The group, once thought of as the most efficient supplier of clothing to M&S, saw pre-tax profits plummet from pounds 31.4m to pounds 23.0m as the leading retailer began to cut its prices.
Tim Dewhirst, chairman, said: "The dramatic reduction in consumer demand from June onwards was not anticipated." He added that the outlook for the first half of 1999 was "not encouraging".
Sales of Dewhirst clothes rose by 4.6 per cent last year to pounds 380.2m as prices were cut. But operating margins were slashed by a fifth and earnings per share fell by nearly a third to 12.11p.
Dewhirst has led the pack of M&S suppliers wanting to cut its costs by shifting its manufacturing abroad. As the full extent of the trouble at M&S became apparent, Dewhirst brought forward its plans.
In September, M&S, which traditionally prides itself on selling British- made clothes, gave the green light to all suppliers wanting to relocate, saying it could no longer pass on higher costs to customers. Dewhirst shut six factories in the North-east and Wales as it shifted production of trousers and blouses to Morocco. More than 1,000 UK manufacturing jobs were lost, costing Dewhirst pounds 2.2m.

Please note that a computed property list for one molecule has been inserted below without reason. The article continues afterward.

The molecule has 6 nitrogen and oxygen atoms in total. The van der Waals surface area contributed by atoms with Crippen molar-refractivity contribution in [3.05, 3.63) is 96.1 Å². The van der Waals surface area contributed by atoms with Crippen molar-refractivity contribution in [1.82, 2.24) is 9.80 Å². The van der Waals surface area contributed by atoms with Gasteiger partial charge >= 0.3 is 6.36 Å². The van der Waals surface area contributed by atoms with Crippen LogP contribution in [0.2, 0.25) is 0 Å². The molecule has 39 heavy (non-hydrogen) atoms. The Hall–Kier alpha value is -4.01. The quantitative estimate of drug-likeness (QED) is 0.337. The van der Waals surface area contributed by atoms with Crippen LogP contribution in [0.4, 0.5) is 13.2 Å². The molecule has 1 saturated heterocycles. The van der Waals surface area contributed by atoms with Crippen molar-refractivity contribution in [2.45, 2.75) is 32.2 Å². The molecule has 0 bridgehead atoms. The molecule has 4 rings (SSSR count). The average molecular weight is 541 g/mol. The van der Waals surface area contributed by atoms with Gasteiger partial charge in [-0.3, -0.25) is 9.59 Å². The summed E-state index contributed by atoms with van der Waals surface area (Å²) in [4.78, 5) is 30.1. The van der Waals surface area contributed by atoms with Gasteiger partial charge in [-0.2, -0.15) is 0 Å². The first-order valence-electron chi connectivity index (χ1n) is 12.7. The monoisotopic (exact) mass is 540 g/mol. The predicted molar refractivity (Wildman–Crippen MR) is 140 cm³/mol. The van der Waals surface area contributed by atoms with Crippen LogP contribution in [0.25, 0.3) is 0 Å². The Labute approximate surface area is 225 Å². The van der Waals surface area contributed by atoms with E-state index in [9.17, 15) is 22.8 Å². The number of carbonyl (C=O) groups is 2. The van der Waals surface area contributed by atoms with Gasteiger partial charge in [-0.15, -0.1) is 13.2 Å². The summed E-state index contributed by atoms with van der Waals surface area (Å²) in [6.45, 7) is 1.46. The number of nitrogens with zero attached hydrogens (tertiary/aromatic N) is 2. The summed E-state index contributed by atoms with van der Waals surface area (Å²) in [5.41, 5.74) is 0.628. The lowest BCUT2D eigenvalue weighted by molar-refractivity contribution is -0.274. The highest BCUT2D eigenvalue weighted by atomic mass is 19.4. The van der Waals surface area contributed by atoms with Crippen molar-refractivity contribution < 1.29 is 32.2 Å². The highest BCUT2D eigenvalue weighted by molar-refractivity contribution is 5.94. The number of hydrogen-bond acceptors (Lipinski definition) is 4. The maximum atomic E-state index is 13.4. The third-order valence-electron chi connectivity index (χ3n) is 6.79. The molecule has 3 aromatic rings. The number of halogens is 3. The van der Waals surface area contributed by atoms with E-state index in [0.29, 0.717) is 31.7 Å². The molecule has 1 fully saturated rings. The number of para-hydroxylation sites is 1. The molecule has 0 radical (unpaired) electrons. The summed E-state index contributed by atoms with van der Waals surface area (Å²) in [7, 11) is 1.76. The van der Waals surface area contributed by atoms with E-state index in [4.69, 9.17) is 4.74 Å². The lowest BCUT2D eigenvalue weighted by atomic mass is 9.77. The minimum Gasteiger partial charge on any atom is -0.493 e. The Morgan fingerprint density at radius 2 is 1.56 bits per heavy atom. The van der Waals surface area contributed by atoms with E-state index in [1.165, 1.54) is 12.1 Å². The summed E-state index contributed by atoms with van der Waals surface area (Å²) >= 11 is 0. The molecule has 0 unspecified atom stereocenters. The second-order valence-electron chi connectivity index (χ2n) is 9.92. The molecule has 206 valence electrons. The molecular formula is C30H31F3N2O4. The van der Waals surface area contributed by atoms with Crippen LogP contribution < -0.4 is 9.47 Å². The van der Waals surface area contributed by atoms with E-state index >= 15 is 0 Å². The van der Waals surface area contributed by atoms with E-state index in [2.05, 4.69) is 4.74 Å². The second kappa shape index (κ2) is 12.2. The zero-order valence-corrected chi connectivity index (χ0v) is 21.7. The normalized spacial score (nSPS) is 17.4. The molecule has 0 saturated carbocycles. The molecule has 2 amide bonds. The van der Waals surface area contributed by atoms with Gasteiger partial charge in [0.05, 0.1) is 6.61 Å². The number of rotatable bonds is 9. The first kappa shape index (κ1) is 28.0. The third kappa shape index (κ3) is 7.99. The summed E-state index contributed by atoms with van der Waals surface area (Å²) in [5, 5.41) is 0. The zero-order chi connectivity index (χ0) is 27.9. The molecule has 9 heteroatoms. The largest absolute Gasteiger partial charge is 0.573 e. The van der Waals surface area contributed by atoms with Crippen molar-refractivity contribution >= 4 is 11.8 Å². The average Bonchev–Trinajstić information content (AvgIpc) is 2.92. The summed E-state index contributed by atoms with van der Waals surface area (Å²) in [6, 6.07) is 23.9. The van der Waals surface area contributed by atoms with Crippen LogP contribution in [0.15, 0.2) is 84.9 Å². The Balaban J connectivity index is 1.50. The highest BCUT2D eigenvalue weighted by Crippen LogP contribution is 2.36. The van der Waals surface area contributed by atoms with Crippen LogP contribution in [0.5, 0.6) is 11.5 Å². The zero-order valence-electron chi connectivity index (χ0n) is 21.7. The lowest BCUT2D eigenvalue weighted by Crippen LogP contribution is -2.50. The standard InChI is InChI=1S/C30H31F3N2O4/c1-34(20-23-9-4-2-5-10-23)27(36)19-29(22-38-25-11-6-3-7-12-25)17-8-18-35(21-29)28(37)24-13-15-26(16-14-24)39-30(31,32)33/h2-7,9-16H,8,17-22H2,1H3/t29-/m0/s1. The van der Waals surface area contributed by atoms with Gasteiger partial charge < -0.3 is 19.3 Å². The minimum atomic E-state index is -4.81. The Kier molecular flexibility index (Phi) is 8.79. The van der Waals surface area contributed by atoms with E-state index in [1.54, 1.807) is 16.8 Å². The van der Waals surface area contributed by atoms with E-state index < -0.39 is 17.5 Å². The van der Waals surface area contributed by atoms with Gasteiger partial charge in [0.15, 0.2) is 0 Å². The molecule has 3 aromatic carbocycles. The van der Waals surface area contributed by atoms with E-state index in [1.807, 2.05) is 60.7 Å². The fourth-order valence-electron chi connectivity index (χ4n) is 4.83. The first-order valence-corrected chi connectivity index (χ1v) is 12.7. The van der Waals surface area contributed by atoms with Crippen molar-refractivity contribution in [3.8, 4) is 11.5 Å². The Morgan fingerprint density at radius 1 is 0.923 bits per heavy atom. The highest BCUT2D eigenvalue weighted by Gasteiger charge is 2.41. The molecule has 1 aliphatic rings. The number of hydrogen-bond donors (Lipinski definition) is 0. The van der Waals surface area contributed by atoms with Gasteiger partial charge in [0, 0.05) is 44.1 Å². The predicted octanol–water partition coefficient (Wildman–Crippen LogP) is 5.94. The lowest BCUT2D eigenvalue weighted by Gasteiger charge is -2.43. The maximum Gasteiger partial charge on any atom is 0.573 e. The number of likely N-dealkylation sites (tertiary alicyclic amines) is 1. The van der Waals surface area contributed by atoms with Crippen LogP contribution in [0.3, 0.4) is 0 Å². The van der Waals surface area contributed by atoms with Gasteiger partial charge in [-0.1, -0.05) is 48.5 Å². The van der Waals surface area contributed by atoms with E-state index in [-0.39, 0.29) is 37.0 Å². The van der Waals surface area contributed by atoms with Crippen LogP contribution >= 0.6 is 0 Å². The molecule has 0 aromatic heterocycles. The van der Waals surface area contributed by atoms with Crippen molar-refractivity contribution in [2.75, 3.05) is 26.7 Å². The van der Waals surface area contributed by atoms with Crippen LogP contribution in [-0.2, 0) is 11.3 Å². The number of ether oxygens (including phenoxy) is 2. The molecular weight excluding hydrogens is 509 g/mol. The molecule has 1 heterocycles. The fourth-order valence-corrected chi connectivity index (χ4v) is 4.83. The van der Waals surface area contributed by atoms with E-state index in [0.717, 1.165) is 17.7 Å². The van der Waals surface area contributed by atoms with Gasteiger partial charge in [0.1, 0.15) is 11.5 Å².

Analysts yesterday said they were disappointed at the management's pessimistic outlook. "But if M&S continues to lose share of the market it could drag Dewhirst down with it," said one.
In common with rivals like Courtaulds and Coats Viyella, Dewhirst has underperformed the market by over 60 per cent in the past year. Forecasts for earnings in 1999 are around 13.6p per share. Shares fell 2.5p to 74p yesterday, putting the company on a forward p/e of just 5.4, substantially below its peers.
Analysts believe the rating has fallen too far; this is not a company about to go bust. Profits may be flat this year but are likely to pick up next. Now may be the time to buy.Reuse content